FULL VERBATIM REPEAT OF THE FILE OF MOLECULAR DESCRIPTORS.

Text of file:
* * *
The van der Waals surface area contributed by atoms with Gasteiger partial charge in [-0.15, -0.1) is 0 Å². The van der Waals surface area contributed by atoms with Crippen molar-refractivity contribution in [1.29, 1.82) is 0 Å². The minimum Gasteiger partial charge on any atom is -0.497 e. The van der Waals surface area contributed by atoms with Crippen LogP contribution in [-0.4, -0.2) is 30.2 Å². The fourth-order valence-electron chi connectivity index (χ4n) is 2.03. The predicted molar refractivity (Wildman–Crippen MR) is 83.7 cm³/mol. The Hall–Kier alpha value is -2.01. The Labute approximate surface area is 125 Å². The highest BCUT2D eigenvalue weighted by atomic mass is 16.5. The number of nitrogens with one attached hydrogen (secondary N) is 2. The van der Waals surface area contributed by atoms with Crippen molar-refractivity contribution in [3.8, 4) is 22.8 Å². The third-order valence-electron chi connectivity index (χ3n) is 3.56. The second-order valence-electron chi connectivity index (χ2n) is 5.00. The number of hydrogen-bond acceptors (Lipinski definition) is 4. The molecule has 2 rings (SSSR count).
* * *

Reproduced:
The van der Waals surface area contributed by atoms with Gasteiger partial charge in [-0.15, -0.1) is 0 Å². The van der Waals surface area contributed by atoms with Crippen molar-refractivity contribution in [1.29, 1.82) is 0 Å². The minimum Gasteiger partial charge on any atom is -0.497 e. The van der Waals surface area contributed by atoms with Crippen LogP contribution in [-0.4, -0.2) is 30.2 Å². The fourth-order valence-electron chi connectivity index (χ4n) is 2.03. The predicted molar refractivity (Wildman–Crippen MR) is 83.7 cm³/mol. The Hall–Kier alpha value is -2.01. The Labute approximate surface area is 125 Å². The highest BCUT2D eigenvalue weighted by atomic mass is 16.5. The number of nitrogens with one attached hydrogen (secondary N) is 2. The van der Waals surface area contributed by atoms with Crippen molar-refractivity contribution in [3.8, 4) is 22.8 Å². The third-order valence-electron chi connectivity index (χ3n) is 3.56. The second-order valence-electron chi connectivity index (χ2n) is 5.00. The number of hydrogen-bond acceptors (Lipinski definition) is 4. The molecule has 2 rings (SSSR count).